The best grade you can give the Legislature in regard to meeting its 2018 deadline to amply fund education is an incomplete. And that’s a grade many in the Legislature would give themselves following the record 176 days they spent in session this year.
The only grade that counts, however, is now in the hands of the state Supreme Court, which has received the Legislature’s own progress report, as well as opinions from the state Attorney General’s office, and from attorneys representing the plaintiffs in the lawsuit that brought this to a head in the first place.
The Supreme Court, in its 2012 McCleary decision, found that lawmakers had violated the state Constitution by not amply funding basic education for the state’s 1 million K-12 students. It also had allowed local school districts to rely on voter-approved levies to pay a significant portion of teacher salaries and other classroom expenses that the Legislature had declined to shoulder. The reliance on levies created inequalities throughout the state among districts with differing property values. Justices ordered the Legislature to rebalance the funding system, and when lawmakers hadn’t shown adequate progress, held them in contempt of court but suspended any sanctions.
During this session, the Legislature made what some have called a “down payment” on fulfilling McCleary, a $1.3 billion increase in funding for basic education and lowered classroom sizes in kindergarten through third grade. But the Supreme Court had demanded more than a down payment; it wanted a fleshed-out plan as to how the Legislature was going to meet the 2018 deadline. What the Legislature hasn’t resolved is how it will assume responsibility for paying nearly all of each teacher’s compensation, how it will negotiate those salaries and benefits with teachers, how it will reform the school levy system and how it will assure that enough funding is available.
Thanks to an improved economy, Republicans were able to carry the day and approve the increased funding without tax increases for the 2015-17 biennium. They may not be able to avoid it in coming years, as taking the funding responsibility from school levies is likely to add $3.5 billion to the two-year education budget.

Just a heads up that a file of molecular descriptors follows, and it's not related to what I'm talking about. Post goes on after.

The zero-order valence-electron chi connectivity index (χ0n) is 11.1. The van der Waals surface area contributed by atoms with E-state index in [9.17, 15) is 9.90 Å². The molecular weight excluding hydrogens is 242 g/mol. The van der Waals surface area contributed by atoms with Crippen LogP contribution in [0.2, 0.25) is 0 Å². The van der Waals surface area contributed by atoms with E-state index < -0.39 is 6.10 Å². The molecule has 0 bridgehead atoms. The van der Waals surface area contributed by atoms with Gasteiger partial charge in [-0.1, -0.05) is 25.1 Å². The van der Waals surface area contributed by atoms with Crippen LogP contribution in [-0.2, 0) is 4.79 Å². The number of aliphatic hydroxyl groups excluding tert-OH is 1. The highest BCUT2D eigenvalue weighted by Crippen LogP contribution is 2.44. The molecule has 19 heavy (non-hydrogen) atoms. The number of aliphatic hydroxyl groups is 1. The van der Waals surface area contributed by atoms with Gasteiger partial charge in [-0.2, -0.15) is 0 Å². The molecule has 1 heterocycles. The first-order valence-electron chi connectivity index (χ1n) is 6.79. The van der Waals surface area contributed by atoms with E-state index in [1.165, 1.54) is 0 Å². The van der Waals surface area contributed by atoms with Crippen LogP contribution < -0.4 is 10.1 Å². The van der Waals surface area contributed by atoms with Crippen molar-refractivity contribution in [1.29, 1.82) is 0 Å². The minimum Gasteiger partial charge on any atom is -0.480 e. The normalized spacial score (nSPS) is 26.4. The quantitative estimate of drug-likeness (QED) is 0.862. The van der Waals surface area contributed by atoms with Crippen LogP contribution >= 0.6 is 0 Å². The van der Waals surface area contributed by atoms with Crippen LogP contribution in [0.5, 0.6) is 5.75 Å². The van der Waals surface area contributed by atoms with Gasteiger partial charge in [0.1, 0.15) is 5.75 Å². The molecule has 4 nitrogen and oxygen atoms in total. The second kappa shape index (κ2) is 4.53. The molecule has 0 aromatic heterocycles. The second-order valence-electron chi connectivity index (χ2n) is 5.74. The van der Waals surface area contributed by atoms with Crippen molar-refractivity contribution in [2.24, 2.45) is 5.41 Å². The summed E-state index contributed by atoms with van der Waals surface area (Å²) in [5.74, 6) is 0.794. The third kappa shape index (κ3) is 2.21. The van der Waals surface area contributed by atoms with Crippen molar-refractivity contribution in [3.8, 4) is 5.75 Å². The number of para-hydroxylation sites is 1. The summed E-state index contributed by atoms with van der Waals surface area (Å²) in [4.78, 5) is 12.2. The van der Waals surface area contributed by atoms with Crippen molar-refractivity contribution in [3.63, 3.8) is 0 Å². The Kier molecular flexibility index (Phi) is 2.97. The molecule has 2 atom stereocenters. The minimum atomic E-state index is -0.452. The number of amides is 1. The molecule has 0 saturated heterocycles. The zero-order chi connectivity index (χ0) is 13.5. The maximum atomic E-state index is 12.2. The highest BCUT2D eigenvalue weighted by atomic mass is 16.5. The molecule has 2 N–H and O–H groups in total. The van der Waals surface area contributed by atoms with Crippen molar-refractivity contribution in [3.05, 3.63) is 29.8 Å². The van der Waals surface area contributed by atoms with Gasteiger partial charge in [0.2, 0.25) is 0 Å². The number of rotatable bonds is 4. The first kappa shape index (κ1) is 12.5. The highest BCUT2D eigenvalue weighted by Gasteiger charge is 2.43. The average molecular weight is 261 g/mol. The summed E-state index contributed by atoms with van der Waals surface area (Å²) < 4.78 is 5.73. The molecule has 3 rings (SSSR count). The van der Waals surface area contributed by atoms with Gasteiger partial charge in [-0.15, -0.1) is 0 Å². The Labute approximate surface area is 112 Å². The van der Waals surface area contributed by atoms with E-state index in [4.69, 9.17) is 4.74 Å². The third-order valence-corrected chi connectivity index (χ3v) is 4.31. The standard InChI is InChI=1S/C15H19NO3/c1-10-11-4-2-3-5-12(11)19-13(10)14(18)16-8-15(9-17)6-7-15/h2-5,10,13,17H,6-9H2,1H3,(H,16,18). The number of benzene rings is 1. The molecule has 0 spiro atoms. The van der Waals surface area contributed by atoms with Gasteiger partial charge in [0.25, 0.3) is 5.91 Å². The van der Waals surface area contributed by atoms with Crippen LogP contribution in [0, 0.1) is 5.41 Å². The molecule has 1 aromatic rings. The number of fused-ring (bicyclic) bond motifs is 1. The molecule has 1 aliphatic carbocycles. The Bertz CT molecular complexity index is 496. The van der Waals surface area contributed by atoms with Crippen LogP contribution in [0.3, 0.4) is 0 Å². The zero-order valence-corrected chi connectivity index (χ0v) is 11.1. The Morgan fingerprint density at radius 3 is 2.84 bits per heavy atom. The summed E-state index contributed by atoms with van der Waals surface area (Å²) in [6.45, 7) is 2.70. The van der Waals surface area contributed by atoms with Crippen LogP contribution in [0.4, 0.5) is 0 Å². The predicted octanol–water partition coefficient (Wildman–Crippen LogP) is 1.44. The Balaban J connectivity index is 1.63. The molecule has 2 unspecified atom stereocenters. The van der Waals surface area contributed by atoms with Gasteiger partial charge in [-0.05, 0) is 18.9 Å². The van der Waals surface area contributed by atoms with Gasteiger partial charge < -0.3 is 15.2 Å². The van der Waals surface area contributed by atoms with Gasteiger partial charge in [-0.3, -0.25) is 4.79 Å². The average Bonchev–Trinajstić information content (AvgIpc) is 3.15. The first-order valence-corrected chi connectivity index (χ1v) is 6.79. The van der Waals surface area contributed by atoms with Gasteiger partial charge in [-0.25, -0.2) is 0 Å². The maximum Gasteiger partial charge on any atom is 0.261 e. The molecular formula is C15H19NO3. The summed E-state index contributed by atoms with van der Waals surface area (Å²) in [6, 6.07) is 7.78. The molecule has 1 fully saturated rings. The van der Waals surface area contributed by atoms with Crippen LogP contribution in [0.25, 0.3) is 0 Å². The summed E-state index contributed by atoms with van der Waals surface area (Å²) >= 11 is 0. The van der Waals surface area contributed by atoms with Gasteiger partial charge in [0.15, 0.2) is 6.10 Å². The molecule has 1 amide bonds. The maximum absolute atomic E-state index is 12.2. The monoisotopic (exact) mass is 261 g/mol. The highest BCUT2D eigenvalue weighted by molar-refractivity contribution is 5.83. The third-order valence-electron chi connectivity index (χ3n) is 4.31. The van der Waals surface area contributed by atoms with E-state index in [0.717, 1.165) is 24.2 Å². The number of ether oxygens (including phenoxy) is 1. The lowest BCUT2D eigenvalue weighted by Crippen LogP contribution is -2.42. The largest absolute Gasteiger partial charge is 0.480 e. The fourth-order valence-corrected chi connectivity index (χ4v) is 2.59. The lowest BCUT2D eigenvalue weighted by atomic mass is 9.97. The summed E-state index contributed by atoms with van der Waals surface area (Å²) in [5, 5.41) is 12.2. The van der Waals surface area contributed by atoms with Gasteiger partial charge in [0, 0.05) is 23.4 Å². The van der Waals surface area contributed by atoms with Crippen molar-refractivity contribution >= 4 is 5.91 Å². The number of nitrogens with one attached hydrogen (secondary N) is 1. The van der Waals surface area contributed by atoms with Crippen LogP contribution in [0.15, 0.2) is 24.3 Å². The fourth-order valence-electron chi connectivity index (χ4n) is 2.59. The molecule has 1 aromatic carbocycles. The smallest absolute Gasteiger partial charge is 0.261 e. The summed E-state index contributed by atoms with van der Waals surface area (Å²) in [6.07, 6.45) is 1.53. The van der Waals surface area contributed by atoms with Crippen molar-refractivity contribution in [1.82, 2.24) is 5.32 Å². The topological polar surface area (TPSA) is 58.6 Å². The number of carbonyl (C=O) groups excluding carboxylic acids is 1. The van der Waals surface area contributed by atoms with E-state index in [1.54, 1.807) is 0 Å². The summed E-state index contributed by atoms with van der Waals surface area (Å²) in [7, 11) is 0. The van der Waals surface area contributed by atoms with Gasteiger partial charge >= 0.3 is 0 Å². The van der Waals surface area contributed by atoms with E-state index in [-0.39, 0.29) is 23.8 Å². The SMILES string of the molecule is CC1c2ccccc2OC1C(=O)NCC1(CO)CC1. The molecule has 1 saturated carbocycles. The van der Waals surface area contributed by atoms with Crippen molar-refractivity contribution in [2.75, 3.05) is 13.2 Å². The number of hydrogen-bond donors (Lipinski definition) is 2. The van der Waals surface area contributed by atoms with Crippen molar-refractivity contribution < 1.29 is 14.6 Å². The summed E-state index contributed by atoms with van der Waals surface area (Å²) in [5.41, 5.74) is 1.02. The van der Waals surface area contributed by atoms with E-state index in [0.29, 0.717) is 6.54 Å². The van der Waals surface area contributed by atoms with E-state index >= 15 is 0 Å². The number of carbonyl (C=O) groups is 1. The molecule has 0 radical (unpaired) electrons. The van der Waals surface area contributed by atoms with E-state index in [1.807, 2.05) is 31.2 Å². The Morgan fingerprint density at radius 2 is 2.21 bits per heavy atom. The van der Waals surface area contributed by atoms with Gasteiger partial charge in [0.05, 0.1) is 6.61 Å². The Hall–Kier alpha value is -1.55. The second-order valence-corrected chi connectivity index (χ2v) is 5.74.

Senate leaders have proposed taking various levy reform proposals on the road in forums across the state to judge public support. An explanation of changes to the levy system will be necessary, but the time to gather ideas on how to solve this is long passed. The Legislature already has proposals to fix this and ought to be ready to at least offer a short list of alternatives to the court.
The state attorney general’s office told the Supreme Court in its report that the Legislature had shown adequate progress and that the contempt order should be dismissed.
We’re not ready to see the contempt order shelved or the threat of sanctions lifted. The court has never outlined what those sanctions might entail, although some have suggested it might want the Legislature called back to Olympia for a fourth special session to continue its work this year.
That’s all up to the justices, but even with a 2018 deadline, each month that passes now without ample funding limits the education that 1 million children deserve now.
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